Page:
BERT ANTONIO

(sometimes) i (get ideas) & (sometimes) they (get me)

they come without ceremony

grab & nag & tug at me

awaiting their turn

on my play & work table

as my candle on both ends burn

 

we’ve all been given

old medicine in new bottled

rather I dose myself & share

new medicine from an old bottle

what vessel is ever aware

of the potency of what it carries?

 

& where do these ideas exist?

only somewhere between

what’s abstract & concrete

with instinct & intuition

use elbow grease = completion

 

sometimes I get ideas &

time comes for their turn

on my work & play table

where sometimes they get me

claiming their individuality

as a light bulb burns brightly

LIV VINLUAN

The Fool

I am agitated by history, and my relationship with it is one that is made up of a rather bizarre mass of shame, contempt, pride and fascination. In examining my relationship with History, I could never tell if it is an old friend, the archenemy or the overbearing grandparent. Sometimes, I  find comfort in her and is motherly to me, and after supper we sit by the window while she brushes my hair.

 

It is in this confused sentiment where one can trace the roots of my preoccupation. In my body of work, History is recurring and reincarnating itself time and time again like a familiar ghost, one who seems to refuse to pass over unto the eternal hereafter. 

 

In this show I set out to paint panoramas and tondos in the tradition of classical landscape painting wherein scenes of idyllic atmosphere are disrupted by illogical weather, irrational compositions and historical actions.  Historically, in Tang dynasty China,  cultivated men receded into the natural world, seeking meaning and sanctuary in landscapes amidst the failure of human order. In this particular show, I seem to have a deliberate attempt to subtly sabotage the veneer of the picturesque and jolt the eye (and maybe the mind) from comfort and complacency.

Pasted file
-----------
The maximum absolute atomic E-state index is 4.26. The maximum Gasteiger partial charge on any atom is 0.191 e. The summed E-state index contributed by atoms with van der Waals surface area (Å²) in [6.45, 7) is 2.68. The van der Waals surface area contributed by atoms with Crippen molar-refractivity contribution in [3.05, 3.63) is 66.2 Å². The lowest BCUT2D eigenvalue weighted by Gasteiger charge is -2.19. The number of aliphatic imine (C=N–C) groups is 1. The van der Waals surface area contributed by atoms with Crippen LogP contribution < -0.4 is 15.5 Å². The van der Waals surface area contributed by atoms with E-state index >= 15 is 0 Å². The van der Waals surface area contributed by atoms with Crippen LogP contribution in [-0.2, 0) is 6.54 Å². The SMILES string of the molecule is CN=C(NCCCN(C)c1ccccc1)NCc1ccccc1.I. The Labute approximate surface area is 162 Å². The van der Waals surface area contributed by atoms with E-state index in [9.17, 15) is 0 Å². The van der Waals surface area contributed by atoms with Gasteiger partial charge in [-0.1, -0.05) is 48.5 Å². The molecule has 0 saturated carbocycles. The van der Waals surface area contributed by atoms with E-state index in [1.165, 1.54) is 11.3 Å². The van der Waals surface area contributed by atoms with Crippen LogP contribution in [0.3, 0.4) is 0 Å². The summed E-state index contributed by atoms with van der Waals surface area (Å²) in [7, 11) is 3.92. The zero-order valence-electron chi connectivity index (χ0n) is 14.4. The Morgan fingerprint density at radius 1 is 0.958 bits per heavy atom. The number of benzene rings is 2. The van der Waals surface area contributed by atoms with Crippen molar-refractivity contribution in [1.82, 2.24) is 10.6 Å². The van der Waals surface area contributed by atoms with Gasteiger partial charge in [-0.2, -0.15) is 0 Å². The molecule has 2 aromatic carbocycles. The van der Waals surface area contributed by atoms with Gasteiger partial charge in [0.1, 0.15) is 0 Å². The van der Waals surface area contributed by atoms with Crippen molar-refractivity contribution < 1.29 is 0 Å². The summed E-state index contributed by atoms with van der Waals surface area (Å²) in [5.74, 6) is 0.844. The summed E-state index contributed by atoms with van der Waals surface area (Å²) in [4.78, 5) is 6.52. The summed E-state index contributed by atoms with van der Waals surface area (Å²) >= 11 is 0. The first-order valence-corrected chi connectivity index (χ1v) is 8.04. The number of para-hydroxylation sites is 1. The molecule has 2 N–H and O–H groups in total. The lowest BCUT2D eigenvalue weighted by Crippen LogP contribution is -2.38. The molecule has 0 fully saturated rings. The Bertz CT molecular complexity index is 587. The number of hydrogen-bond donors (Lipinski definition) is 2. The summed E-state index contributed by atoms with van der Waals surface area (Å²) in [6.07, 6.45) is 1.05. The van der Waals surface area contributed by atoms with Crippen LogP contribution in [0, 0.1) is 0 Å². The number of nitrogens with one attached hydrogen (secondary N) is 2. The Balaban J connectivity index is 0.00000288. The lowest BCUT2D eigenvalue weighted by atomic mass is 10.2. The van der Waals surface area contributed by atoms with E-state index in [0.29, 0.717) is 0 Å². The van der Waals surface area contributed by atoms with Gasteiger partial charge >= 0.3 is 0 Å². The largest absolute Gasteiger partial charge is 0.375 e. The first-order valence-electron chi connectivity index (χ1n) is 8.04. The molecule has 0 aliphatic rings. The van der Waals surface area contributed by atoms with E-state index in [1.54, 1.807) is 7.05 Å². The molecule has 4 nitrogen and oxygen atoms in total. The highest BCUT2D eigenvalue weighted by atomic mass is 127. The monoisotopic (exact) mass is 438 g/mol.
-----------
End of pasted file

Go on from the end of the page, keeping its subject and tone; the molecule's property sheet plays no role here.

As a painter (or artist), I am only one of the many which belong  to this line of work, a strange occupation where we are called upon to make sense of the Universe in the most abstract and impalpable of ways. 

 

Curiously, the more I ask, the more the question questions itself into a heap of inquiries—entangling  itself into a difficult knot. Untangling it is now tedious and useless. This knot is now perhaps a weave, one with no pattern and whose loom is controlled by an unforeseen, unfathomable almighty.